Be careful what you wish for: Why the Tea Party should not want to repeal the 17th Amendment

Before the 17th amendment was ratified, senators were not chosen through direct elections as they are today, but were instead elected by a majority vote of their state legislatures. If a state’s House and Senate could not agree on a candidate, the two bodies would meet in a joint session, where a simple majority would be enough to win. Even after the strong showing by Republicans in the 2010 election, the Kentucky State House is controlled by a solid Democratic majority, and they have more than enough of a cushion to overcome the Republican’s numerical advantage in the State Senate and deny Rand Paul the seat.

Ron Paul is not the only politician to have called for a repeal of the 17th amendment, though. Several other candidates and officials, almost all affiliated with the Tea Party movement, have also criticized the amendment, saying that popular elections have allowed the federal government to grow in power at the expense of states’ rights. They argue that repeal would make U.S. Senators more beholden to their states and less dependent on fundraising from special interests. Before later changing his mind, unsuccessful Colorado Republican Senate nominee and Tea Party favorite Ken Buck stated that the 17th amendment has had “a horrendous effect…on the federal government’s spending.” For the record, the Colorado state legislature is divided in party control with a slim majority for the Democrats in a joint session so it is likely that Buck would have lost even if the 17th amendment had been repealed. Utah Senator-elect, Tea Party-backed Republican Mike Lee has also expressed support for repeal, saying "People would be better off if senators, when they deliver their messages to Washington, remember the sovereignty of the states.” Lee would have likely won the election if the 17th amendment had never passed because Republicans kept control of the legislature in Utah.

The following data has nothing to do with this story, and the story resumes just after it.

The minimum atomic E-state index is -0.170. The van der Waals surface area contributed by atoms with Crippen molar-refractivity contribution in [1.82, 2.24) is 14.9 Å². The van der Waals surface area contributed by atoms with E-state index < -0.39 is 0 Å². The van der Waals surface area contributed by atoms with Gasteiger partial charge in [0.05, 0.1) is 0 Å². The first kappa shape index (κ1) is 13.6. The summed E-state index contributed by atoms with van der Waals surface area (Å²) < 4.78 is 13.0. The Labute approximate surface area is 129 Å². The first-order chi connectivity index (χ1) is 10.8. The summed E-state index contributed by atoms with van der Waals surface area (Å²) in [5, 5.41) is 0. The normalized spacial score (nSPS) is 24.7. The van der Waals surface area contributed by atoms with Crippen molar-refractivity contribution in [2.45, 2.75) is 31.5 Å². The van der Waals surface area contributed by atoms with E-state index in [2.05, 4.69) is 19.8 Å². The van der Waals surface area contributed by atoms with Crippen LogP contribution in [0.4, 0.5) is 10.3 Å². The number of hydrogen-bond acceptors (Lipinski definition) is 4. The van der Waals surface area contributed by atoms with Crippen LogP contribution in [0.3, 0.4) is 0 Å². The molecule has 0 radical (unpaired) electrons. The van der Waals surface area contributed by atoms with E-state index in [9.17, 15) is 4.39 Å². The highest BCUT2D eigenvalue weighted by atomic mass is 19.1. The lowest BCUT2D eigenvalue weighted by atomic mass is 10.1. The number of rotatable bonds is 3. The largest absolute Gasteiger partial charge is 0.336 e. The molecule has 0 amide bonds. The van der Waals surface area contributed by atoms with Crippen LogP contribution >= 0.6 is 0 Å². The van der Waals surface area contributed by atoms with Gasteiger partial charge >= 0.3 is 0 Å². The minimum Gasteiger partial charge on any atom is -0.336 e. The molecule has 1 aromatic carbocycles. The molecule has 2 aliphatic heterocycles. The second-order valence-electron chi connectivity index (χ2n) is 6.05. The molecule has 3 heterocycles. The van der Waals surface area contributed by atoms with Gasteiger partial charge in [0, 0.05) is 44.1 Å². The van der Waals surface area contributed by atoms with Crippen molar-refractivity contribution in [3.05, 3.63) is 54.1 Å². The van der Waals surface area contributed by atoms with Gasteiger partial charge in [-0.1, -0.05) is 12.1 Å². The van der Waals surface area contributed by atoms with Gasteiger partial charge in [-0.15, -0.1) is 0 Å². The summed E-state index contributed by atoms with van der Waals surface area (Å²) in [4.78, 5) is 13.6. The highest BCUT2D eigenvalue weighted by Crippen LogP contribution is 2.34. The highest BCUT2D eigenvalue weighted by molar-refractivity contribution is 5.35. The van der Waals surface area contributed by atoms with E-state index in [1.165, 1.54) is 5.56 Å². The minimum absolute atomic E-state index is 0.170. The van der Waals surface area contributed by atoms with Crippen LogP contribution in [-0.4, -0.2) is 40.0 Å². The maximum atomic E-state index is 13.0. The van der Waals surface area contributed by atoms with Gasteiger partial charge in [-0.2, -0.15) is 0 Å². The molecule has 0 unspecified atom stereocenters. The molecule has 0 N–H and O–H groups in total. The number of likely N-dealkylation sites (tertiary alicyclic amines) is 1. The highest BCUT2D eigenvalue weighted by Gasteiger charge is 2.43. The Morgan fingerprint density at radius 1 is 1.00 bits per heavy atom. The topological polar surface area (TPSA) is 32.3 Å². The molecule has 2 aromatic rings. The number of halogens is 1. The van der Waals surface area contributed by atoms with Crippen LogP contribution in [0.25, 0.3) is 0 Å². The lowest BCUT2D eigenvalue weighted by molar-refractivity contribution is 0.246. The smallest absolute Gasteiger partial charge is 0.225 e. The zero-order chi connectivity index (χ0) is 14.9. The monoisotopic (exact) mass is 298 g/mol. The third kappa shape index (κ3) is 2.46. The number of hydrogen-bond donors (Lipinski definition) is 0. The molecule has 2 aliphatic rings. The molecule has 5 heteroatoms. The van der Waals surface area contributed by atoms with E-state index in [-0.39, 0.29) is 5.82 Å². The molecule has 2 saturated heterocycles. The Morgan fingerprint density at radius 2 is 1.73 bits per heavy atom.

One of the great ironies of the repeal movement is that its strongest proponents would have benefitted the least from a return to indirect elections, at least based on the results of November’s election. In addition to Rand Paul’s seat in Kentucky, Republicans would have also lost the elections in Arkansas, Louisiana, and Illinois, which all have state legislatures controlled by Democrats, or at least have legislatures with enough Democrats to give them a majority in a joint assembly. Not a single Senate seat won by a Democrat would have gone to a Republican, and the GOP would have earned a net gain of only two seats, hardly impressive in a midterm year, especially considering the results in the House.

These results are, of course, all hypothetical. State legislators were not required to vote for members of their own party, and it is possible that a Republican could win in a legislature controlled by Democrats, or vice versa. The historical record shows, though, that before the 17th amendment was ratified, the overwhelming majority of legislatures chose to elect U.S. Senators of their own party. But who knows how voters would have behaved if the 17th amendment was repealed? Perhaps their votes for their state legislatures would have been influenced by the knowledge that they affected the outcome of the United States Senate election in their state. After all, during the great Lincoln-Douglas debates, the two men were not asking people for their votes, but instead urging them to vote for their party’s candidates for the State House and State Senate. Still, though, from the way many Tea Party politicians speak of any possible repeal, it seems like their assumption is that a return to indirect elections would lead to a more conservative Senate and a reduction in federal power. If the results of November’s election are any guide, however, this result is far from guaranteed, and opponents of the 17th amendment might want to think long and hard about what repeal would actually mean before pressing ahead with their cause.

Wendy J. Schiller is an Associate Professor of Political Science at Brown University. She is currently working with Professor Charles Stewart III (MIT) on a book that chronicles all Senate elections held in state legislatures from 1871-1913. Benjamin Xiong is a senior concentrator in political science and a research assistant on the project.